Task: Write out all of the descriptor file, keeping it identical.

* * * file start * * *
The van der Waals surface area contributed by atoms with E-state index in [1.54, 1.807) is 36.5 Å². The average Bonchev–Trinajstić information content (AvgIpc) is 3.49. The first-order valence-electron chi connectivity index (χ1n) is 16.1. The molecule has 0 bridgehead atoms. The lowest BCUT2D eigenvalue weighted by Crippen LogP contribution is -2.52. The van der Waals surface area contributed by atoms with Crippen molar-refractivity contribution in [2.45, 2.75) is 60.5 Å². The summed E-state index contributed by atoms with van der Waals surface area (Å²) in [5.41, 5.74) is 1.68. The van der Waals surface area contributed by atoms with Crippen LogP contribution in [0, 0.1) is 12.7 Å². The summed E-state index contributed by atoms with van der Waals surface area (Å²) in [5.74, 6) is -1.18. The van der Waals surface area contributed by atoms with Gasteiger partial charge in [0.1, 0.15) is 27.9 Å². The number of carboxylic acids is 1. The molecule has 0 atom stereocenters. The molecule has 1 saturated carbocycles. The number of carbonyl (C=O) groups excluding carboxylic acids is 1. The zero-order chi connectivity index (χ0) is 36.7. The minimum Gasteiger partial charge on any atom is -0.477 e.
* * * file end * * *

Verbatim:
The van der Waals surface area contributed by atoms with E-state index in [1.54, 1.807) is 36.5 Å². The average Bonchev–Trinajstić information content (AvgIpc) is 3.49. The first-order valence-electron chi connectivity index (χ1n) is 16.1. The molecule has 0 bridgehead atoms. The lowest BCUT2D eigenvalue weighted by Crippen LogP contribution is -2.52. The van der Waals surface area contributed by atoms with Crippen molar-refractivity contribution in [2.45, 2.75) is 60.5 Å². The summed E-state index contributed by atoms with van der Waals surface area (Å²) in [5.41, 5.74) is 1.68. The van der Waals surface area contributed by atoms with Crippen LogP contribution in [0, 0.1) is 12.7 Å². The summed E-state index contributed by atoms with van der Waals surface area (Å²) in [5.74, 6) is -1.18. The van der Waals surface area contributed by atoms with Gasteiger partial charge in [0.1, 0.15) is 27.9 Å². The number of carboxylic acids is 1. The molecule has 0 atom stereocenters. The molecule has 1 saturated carbocycles. The number of carbonyl (C=O) groups excluding carboxylic acids is 1. The zero-order chi connectivity index (χ0) is 36.7. The minimum Gasteiger partial charge on any atom is -0.477 e.